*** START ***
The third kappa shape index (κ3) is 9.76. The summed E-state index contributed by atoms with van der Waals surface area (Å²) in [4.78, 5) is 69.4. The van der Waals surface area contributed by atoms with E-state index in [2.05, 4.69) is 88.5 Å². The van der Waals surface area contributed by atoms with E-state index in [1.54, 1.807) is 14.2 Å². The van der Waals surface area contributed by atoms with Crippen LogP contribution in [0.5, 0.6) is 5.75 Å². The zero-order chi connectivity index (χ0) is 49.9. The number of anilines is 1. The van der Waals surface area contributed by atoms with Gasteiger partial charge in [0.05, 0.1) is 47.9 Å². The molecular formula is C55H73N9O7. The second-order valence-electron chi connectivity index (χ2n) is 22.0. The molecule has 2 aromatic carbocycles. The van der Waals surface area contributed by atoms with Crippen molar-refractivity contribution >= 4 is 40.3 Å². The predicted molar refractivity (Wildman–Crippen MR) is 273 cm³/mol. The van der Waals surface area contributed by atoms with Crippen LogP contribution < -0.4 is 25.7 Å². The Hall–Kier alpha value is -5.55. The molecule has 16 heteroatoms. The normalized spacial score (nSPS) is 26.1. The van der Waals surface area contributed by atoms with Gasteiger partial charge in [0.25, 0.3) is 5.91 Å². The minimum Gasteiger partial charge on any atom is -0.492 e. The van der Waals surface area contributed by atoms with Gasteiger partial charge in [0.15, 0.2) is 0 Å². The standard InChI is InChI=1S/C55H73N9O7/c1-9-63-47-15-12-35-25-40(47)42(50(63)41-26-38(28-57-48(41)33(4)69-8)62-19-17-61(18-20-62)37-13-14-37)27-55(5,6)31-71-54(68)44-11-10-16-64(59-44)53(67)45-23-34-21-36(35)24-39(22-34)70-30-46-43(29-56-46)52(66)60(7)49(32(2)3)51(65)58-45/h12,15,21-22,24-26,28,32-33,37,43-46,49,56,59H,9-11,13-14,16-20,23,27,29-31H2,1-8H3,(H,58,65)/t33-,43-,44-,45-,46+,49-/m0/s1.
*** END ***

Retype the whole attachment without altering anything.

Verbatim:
The third kappa shape index (κ3) is 9.76. The summed E-state index contributed by atoms with van der Waals surface area (Å²) in [4.78, 5) is 69.4. The van der Waals surface area contributed by atoms with E-state index in [2.05, 4.69) is 88.5 Å². The van der Waals surface area contributed by atoms with E-state index in [1.54, 1.807) is 14.2 Å². The van der Waals surface area contributed by atoms with Crippen LogP contribution in [0.5, 0.6) is 5.75 Å². The zero-order chi connectivity index (χ0) is 49.9. The number of anilines is 1. The van der Waals surface area contributed by atoms with Gasteiger partial charge in [0.05, 0.1) is 47.9 Å². The molecular formula is C55H73N9O7. The second-order valence-electron chi connectivity index (χ2n) is 22.0. The molecule has 2 aromatic carbocycles. The van der Waals surface area contributed by atoms with Crippen molar-refractivity contribution >= 4 is 40.3 Å². The predicted molar refractivity (Wildman–Crippen MR) is 273 cm³/mol. The van der Waals surface area contributed by atoms with Crippen LogP contribution < -0.4 is 25.7 Å². The Hall–Kier alpha value is -5.55. The molecule has 16 heteroatoms. The normalized spacial score (nSPS) is 26.1. The van der Waals surface area contributed by atoms with Gasteiger partial charge in [0.25, 0.3) is 5.91 Å². The minimum Gasteiger partial charge on any atom is -0.492 e. The van der Waals surface area contributed by atoms with Gasteiger partial charge in [0.15, 0.2) is 0 Å². The standard InChI is InChI=1S/C55H73N9O7/c1-9-63-47-15-12-35-25-40(47)42(50(63)41-26-38(28-57-48(41)33(4)69-8)62-19-17-61(18-20-62)37-13-14-37)27-55(5,6)31-71-54(68)44-11-10-16-64(59-44)53(67)45-23-34-21-36(35)24-39(22-34)70-30-46-43(29-56-46)52(66)60(7)49(32(2)3)51(65)58-45/h12,15,21-22,24-26,28,32-33,37,43-46,49,56,59H,9-11,13-14,16-20,23,27,29-31H2,1-8H3,(H,58,65)/t33-,43-,44-,45-,46+,49-/m0/s1.